“At the end of the day, the flag is just a piece of cloth and I am not going to value a piece of cloth over people’s lives.”
Colin Kaepernick has taken a lot of heat from protesting the flag and the national anthem. His ambition was to start conversation, which he did; but maybe not the conversation that he hoped would be started. It appears that the coons came out left and right to put him down, for standing up for black people. We’ve heard everything from Mayweather saying, “Man. Just stand up.” Reminds me of a scene from Kunta Kinte, where the ‘mentally enslaved’ slaves were telling Kunta to say his ‘slave’ name. One thing his protest has done, was to outline the overwhelming number of Black celebrities and entertainers who will not even entertain the thought of attacking white supremacy head on. Perhaps they would rather see Black people rioting and gain nothing.
Colin Kaepernick said it was “disappointing” to hear Supreme Court Justice Ruth Bader Ginsburg’s recent criticism of his National Anthem protest. Ginsburg had told Yahoo News that Kaepernick’s decision not to stand for the “Star-Spangled Banner” to call attention to racial injustice is “dumb and disrespectful.” She likened it to flag burning and said that while it’s not illegal, “it’s a terrible thing to do.”
Kaepernick told reporters on Wednesday that “it is disappointing to hear a Supreme Court justice call a protest against injustices and oppression “stupid, dumb” in reference to players doing that.” Kaepernick also said that people are getting way too caught up in the flag. “At the end of the day, the flag is just a piece of cloth and I am not going to value a piece of cloth over people’s lives,” he said. That’s just not something I can do, it’s not something I feel morally right doing and my character won’t allow me to do that.”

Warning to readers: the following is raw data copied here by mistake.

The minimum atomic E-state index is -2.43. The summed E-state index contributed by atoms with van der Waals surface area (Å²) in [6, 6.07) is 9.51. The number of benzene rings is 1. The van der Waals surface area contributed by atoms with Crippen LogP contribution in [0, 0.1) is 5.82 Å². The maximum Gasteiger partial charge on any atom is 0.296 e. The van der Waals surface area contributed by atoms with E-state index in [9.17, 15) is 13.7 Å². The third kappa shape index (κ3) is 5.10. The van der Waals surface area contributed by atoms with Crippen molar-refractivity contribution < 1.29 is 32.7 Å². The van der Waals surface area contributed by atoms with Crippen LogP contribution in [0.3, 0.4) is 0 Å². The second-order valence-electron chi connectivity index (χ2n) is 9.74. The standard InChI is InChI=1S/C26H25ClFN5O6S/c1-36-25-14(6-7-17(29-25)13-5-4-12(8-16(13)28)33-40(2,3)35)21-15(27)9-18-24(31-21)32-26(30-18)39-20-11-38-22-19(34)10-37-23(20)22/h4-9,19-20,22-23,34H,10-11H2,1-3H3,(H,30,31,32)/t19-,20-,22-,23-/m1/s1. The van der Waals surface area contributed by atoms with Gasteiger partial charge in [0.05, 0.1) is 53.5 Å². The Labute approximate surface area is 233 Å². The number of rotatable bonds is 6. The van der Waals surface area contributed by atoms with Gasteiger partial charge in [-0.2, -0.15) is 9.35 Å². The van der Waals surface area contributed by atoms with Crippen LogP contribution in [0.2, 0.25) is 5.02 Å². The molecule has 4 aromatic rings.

Kaepernick may not have been the first player to refuse to stand for the National Anthem. He and other pro’ athletes have been refusing to stand for months, to call attention to brutality against minorities and other issues affecting black people. The movement has even spread within sport in high schools and colleges, with athletes taking a knee, sitting or raising their fists in solidarity. “I am not going to stand up to show pride in a flag for a country that oppresses black people and people of color,” Kaepernick said in August. “To me, this is bigger than football and it would be selfish on my part to look the other way. There are bodies in the street and people getting paid leave and getting away with murder.”